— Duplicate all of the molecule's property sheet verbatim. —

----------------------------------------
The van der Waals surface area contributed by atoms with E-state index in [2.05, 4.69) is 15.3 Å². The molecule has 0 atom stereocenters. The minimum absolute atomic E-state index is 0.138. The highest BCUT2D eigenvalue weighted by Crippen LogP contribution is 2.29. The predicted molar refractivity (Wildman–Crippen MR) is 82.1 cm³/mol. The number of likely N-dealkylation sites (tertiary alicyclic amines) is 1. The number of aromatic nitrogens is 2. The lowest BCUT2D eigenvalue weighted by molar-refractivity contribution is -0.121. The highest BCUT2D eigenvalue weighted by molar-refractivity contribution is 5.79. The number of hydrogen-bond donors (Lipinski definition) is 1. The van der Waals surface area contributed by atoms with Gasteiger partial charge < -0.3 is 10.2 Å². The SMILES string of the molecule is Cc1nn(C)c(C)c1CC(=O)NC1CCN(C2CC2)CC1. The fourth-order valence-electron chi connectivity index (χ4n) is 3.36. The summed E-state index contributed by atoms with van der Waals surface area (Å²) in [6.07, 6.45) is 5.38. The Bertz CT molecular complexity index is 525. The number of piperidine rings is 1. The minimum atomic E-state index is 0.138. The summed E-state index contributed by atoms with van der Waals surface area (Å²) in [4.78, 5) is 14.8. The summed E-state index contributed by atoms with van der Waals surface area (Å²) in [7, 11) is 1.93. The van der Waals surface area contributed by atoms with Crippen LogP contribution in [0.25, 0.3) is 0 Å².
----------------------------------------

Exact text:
The van der Waals surface area contributed by atoms with E-state index in [2.05, 4.69) is 15.3 Å². The molecule has 0 atom stereocenters. The minimum absolute atomic E-state index is 0.138. The highest BCUT2D eigenvalue weighted by Crippen LogP contribution is 2.29. The predicted molar refractivity (Wildman–Crippen MR) is 82.1 cm³/mol. The number of likely N-dealkylation sites (tertiary alicyclic amines) is 1. The number of aromatic nitrogens is 2. The lowest BCUT2D eigenvalue weighted by molar-refractivity contribution is -0.121. The highest BCUT2D eigenvalue weighted by molar-refractivity contribution is 5.79. The number of hydrogen-bond donors (Lipinski definition) is 1. The van der Waals surface area contributed by atoms with Gasteiger partial charge < -0.3 is 10.2 Å². The SMILES string of the molecule is Cc1nn(C)c(C)c1CC(=O)NC1CCN(C2CC2)CC1. The fourth-order valence-electron chi connectivity index (χ4n) is 3.36. The summed E-state index contributed by atoms with van der Waals surface area (Å²) in [6.07, 6.45) is 5.38. The Bertz CT molecular complexity index is 525. The number of piperidine rings is 1. The minimum atomic E-state index is 0.138. The summed E-state index contributed by atoms with van der Waals surface area (Å²) in [4.78, 5) is 14.8. The summed E-state index contributed by atoms with van der Waals surface area (Å²) in [7, 11) is 1.93. The van der Waals surface area contributed by atoms with Crippen LogP contribution in [0.25, 0.3) is 0 Å².